Universities and Copyright Collecting Societies (Information Technology and Law)
Edition: 1st Edition. edition, 22/10/2009
EAN 9789067042987, ISBN10: 9067042986
Hardcover, 276 pages, 24.6 x 16.4 x 2.2 cm
This book is the first work to consider and carry out an in-depth study into the inter-relationship between the progression of Higher Education Institutions (HEIs) in the UK against the backdrop of a fast-developing copyright system and copyright collecting societies, in particular, the Copyright Licensing Agency (CLA). This book examines the operation of copyright collecting societies, their relationship with HEIs in the UK and, within this context, the operation of CLA which exists to remunerate academic authors, amongst others, and in particular questions whether academic authors are properly remunerated by this system. The book highlights the gaps within the existing system, questions the effectiveness of copyright collecting societies in the digital era and makes recommendations for the academic author, publisher and collecting societies in an online world.
“To anyone interested in the modern academy, Jerome Kagan's Three Cultures is a must read. With penetrating insight and a rare breadth and sense of history, Kagan takes us on a tour of the natural sciences, social sciences and humanities. But much more than a descriptive essay, this work is a profound commentary on the relation between knowledge and the human condition. It should be read by scholars and students in every discipline and will hopefully cultivate a bit more humility in our institutions of higher learning.”
—Richard Davidson, University of Wisconsin-Madison
“Jerome Kagan, a highly distinguished developmental psychologist, here demonstrates an enormous breadth of knowledge of the three cultures – natural sciences, social sciences, and the humanities. In comparing them he discusses such issues as their different criteria of truth, their tendency to give differing interpretations of the same event, and their changing relative popularity. In discussing each in turn he emphasizes its successes and failures, its merits and errors. This book is stimulating and provocative from the first page if only because no reader will agree with every one of his points. It should be widely read.”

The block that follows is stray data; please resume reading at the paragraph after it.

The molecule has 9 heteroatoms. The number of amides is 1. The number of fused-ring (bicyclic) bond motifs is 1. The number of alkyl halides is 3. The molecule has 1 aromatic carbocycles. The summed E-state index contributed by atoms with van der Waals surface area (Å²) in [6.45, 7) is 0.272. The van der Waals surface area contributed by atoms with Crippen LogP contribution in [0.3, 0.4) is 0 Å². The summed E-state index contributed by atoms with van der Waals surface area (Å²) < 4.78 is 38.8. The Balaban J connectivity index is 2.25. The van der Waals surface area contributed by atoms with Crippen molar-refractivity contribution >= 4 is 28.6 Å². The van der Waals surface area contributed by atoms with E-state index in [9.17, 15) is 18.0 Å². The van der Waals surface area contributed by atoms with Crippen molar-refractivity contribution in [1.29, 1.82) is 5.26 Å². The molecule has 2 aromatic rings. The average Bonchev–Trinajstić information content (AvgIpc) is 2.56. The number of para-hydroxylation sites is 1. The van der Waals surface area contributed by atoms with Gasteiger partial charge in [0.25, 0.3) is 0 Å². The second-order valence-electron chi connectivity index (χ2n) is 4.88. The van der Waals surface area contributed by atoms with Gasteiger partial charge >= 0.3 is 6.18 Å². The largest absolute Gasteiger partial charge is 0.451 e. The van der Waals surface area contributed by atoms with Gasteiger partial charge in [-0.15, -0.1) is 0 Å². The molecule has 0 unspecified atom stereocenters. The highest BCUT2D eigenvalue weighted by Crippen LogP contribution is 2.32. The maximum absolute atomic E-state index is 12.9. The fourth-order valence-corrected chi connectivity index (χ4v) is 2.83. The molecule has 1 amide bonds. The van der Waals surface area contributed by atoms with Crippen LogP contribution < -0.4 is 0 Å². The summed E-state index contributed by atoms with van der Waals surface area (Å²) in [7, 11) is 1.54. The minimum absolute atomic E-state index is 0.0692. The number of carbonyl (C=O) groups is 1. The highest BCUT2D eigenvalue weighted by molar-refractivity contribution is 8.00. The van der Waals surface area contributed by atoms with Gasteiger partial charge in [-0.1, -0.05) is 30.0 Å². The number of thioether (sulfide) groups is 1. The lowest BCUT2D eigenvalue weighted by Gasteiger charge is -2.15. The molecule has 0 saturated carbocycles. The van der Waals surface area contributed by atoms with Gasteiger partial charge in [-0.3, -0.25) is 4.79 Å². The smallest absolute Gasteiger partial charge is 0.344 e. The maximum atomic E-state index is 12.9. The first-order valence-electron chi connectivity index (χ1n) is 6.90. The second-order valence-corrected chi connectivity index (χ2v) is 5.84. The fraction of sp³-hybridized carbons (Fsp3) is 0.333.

—Robert Hinde, St. John's College, Cambridge
"The Three Cultures compares the premises, vocabulary, sources of evidence, contributions, and limitations of the research, scholarship, and theories of natural scientists, social scientists, and humanists...The book ends by asking scholars in and out of the Academy to adopt a posture of greater humility. It is time for the members of all three cultures to recognize that, like tigers, sharks, and hawks, each is potent in its own territory but impotent in the territory of the other."
"...The Three Cultures is best read as if you and your acquaintance, the author, were taking a stroll through once-familiar paths...Kagan’s opinions are uncluttered, instructive, and wise. Each reader will take from the text those that challenge thinking..."
--Douglas K. Candland, PsycCRITIQUES
"...this is an invaluable contribution to an ongoing discussion. Highly Recommended..."
--L.R. Braunstein, Dartmouth College, CHOICE